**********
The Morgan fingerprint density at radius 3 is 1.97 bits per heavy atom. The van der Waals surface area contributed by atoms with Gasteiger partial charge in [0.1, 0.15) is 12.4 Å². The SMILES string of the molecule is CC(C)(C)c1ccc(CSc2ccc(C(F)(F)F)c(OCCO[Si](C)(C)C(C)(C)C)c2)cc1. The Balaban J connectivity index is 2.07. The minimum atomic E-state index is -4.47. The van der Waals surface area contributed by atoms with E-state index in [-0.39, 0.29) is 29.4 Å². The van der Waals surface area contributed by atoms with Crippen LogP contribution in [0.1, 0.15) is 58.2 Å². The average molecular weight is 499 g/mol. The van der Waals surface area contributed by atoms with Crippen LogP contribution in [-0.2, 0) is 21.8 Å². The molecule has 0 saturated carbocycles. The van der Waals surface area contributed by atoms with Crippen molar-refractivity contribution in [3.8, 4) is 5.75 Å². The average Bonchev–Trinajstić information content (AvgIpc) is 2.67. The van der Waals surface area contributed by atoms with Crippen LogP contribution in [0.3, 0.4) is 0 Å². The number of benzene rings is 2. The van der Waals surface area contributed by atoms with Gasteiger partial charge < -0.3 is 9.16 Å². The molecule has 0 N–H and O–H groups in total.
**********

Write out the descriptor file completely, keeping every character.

The Morgan fingerprint density at radius 3 is 1.97 bits per heavy atom. The van der Waals surface area contributed by atoms with Gasteiger partial charge in [0.1, 0.15) is 12.4 Å². The SMILES string of the molecule is CC(C)(C)c1ccc(CSc2ccc(C(F)(F)F)c(OCCO[Si](C)(C)C(C)(C)C)c2)cc1. The Balaban J connectivity index is 2.07. The minimum atomic E-state index is -4.47. The van der Waals surface area contributed by atoms with E-state index in [-0.39, 0.29) is 29.4 Å². The van der Waals surface area contributed by atoms with Crippen LogP contribution in [0.1, 0.15) is 58.2 Å². The average molecular weight is 499 g/mol. The van der Waals surface area contributed by atoms with Crippen LogP contribution in [-0.2, 0) is 21.8 Å². The molecule has 0 saturated carbocycles. The van der Waals surface area contributed by atoms with Crippen molar-refractivity contribution in [3.8, 4) is 5.75 Å². The average Bonchev–Trinajstić information content (AvgIpc) is 2.67. The van der Waals surface area contributed by atoms with Crippen LogP contribution in [0.3, 0.4) is 0 Å². The number of benzene rings is 2. The van der Waals surface area contributed by atoms with Gasteiger partial charge < -0.3 is 9.16 Å². The molecule has 0 N–H and O–H groups in total.